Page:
Getting to the bottom of ammonia usage in mining 

By Caixia Mao, Dec 09, 2014, 16:47 3 minute reading

Ammonia refrigeration technology is installed across the world in underground mines, which are considered to be an “extreme environment”. The climate friendly refrigeration technology has been applied in mines from South Africa to Poland, in safe and customised cooling solutions to overcome the increase in temperature associated with increasing depth, thereby ensuring miner safety.

As mines become deeper, the problems of heat in the workplace become more acute. For the mining industry the energy used to keep underground temperatures at tolerable levels is a key consideration. In practice ammonia is often used in the surface refrigeration plants due to its high COP and heat transfer, which offers significant reductions in operational costs. For example AngloGold Ashanti, one of the biggest mining corporations has installed ammonia refrigeration technology at its Mponeng gold mine in Gauteng in South Africa. In Poland, the JSW Group’s Borynia-Zofiówka-Jastrzębie coal mine also uses ammonia cooling.
Cooling systems in mining applications
In mining one of the biggest challenges is to provide a safe and cool enough environment for miners to work in. With gold and platinum mines that descend as far as 4km below surface, this is even more of a challenge. In this extreme environment, virgin rock temperature often exceeds 60°C, requiring sophisticated cooling methods and equipment to reduce temperatures. 
The systems employed usually incorporate different types of technologies to ensure a safe mine temperature, such as evaporative condensers, mechanical refrigeration plants, pre-cooling towers and bulk air coolers. The cooling systems typically work by sending ice or chilled water down into the mine to reduce the ambient mine temperature. 
Ammonia refrigeration hard ice solution for Mponeng gold mine 
At the Mpong mine in South Africa, one of the richest and deepest gold mines in the world, which reaches an average depth of 2.8km to 3.4km below surface, an innovative hard ice plant using plate ice makers and ammonia refrigeration screw compressor sets provides essential cooling. The refrigeration plant consists of six cell ammonia evaporative condensers from Tektower.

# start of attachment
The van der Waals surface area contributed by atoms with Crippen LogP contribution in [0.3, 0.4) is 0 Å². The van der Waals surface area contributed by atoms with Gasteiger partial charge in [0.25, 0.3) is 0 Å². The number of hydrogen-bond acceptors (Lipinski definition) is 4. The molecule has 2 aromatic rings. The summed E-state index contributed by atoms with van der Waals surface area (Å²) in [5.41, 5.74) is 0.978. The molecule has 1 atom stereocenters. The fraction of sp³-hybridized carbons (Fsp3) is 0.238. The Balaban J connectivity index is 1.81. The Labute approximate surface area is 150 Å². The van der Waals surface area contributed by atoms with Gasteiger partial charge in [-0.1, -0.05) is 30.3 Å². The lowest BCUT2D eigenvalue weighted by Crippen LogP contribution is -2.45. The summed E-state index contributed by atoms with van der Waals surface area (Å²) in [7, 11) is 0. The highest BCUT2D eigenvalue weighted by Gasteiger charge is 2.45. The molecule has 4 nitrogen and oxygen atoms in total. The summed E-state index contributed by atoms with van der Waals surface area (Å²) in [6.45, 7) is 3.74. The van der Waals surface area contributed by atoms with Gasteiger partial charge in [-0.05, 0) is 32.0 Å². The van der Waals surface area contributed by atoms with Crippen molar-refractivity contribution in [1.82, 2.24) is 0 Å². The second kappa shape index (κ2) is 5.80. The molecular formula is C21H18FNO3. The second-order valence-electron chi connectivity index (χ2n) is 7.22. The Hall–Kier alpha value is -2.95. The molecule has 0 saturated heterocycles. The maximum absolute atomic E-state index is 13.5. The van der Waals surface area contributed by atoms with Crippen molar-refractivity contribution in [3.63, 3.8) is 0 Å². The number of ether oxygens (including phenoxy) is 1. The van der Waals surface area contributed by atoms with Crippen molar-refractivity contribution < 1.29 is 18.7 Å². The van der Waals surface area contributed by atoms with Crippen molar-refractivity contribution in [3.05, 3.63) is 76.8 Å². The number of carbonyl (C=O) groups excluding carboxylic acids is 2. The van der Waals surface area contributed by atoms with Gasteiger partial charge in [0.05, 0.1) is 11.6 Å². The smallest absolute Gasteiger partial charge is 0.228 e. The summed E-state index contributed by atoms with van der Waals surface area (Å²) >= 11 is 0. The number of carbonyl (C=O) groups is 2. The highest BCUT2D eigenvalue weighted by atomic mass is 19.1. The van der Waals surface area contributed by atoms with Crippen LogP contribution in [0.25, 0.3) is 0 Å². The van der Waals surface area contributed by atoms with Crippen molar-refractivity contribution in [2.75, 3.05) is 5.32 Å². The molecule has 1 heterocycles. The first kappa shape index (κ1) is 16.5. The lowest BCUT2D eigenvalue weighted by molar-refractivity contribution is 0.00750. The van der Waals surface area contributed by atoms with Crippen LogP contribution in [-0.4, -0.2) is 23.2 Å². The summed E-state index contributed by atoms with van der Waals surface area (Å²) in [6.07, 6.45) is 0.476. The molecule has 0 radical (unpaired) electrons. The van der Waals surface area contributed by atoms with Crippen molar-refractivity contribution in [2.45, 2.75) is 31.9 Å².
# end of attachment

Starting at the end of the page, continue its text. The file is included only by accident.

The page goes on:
As Stuart Loftus from Tektower explains, “In very deep or hot mines where the temperature can exceed 50°C, ice or chilled water cooling from the surface would not reduce the ambient temperature to a safe level, which means that a further cooling system would need to be installed underground to re-chill the water or ice coming from the surface.” 
For this reason ice is made by the ammonia refrigeration plant and sent down the mine into a dam. The cold melt water is then circulated the through air coolers. This is a much more energy efficient solution than a conventional chilled water refrigeration system because the latent heat capacity of a kilogram of ice means it can take up far more heat than a kilogram of cold water. 
The system offers significant savings in operational costs. Compared to a conventional water chiller plant, the hard ice systems offer savings of 6 788 kW per year in pumping power consumption. Compared to vacuum ice plants, the hard ice system offers savings of 581 kW per year in pumping power consumption.
Ammonia refrigeration for Polish coal mine
At the Borynia-Zofiówka-Jastrzębie coal mine in Poland, one the leading producers of high quality coking coal in Europe, two ammonia chillers from Geoclima form part of the surface cooling station. The system is designed to chill 300 mc/h of water from 29 °C down to 1,5 °C. 


By Caixia Mao

Dec 09, 2014, 16:47

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